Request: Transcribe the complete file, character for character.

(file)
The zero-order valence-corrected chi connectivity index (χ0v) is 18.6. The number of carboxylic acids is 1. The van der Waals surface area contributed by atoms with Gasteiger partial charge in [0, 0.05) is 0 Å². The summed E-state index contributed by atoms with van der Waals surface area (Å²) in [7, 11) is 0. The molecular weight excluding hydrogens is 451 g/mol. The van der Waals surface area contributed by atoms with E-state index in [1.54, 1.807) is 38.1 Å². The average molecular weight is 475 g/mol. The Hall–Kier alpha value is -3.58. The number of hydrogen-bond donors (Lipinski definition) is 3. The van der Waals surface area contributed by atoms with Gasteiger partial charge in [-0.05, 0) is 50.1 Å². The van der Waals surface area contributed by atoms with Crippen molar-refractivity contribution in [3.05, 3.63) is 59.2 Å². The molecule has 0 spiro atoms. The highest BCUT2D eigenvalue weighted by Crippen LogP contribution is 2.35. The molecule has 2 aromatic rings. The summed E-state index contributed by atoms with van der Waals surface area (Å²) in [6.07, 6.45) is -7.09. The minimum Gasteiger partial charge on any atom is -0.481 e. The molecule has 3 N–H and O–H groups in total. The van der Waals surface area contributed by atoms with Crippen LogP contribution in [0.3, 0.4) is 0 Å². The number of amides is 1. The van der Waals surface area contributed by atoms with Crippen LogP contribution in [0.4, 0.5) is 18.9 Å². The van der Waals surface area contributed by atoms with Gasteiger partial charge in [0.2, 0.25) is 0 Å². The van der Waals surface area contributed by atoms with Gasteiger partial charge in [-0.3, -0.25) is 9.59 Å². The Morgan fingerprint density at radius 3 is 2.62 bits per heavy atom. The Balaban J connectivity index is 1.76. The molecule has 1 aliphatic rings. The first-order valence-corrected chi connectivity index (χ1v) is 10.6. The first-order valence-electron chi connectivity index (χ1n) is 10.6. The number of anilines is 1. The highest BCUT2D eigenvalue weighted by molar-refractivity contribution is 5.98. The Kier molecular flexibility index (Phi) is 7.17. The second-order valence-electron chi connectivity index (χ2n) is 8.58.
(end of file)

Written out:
The zero-order valence-corrected chi connectivity index (χ0v) is 18.6. The number of carboxylic acids is 1. The van der Waals surface area contributed by atoms with Gasteiger partial charge in [0, 0.05) is 0 Å². The summed E-state index contributed by atoms with van der Waals surface area (Å²) in [7, 11) is 0. The molecular weight excluding hydrogens is 451 g/mol. The van der Waals surface area contributed by atoms with E-state index in [1.54, 1.807) is 38.1 Å². The average molecular weight is 475 g/mol. The Hall–Kier alpha value is -3.58. The number of hydrogen-bond donors (Lipinski definition) is 3. The van der Waals surface area contributed by atoms with Gasteiger partial charge in [-0.05, 0) is 50.1 Å². The van der Waals surface area contributed by atoms with Crippen molar-refractivity contribution in [3.05, 3.63) is 59.2 Å². The molecule has 0 spiro atoms. The highest BCUT2D eigenvalue weighted by Crippen LogP contribution is 2.35. The molecule has 2 aromatic rings. The summed E-state index contributed by atoms with van der Waals surface area (Å²) in [6.07, 6.45) is -7.09. The minimum Gasteiger partial charge on any atom is -0.481 e. The molecule has 3 N–H and O–H groups in total. The van der Waals surface area contributed by atoms with Crippen LogP contribution in [0.3, 0.4) is 0 Å². The number of amides is 1. The van der Waals surface area contributed by atoms with Crippen LogP contribution in [0.4, 0.5) is 18.9 Å². The van der Waals surface area contributed by atoms with Gasteiger partial charge in [0.2, 0.25) is 0 Å². The van der Waals surface area contributed by atoms with Gasteiger partial charge in [-0.3, -0.25) is 9.59 Å². The Morgan fingerprint density at radius 3 is 2.62 bits per heavy atom. The Balaban J connectivity index is 1.76. The molecule has 1 aliphatic rings. The first-order valence-corrected chi connectivity index (χ1v) is 10.6. The first-order valence-electron chi connectivity index (χ1n) is 10.6. The number of anilines is 1. The highest BCUT2D eigenvalue weighted by molar-refractivity contribution is 5.98. The Kier molecular flexibility index (Phi) is 7.17. The second-order valence-electron chi connectivity index (χ2n) is 8.58.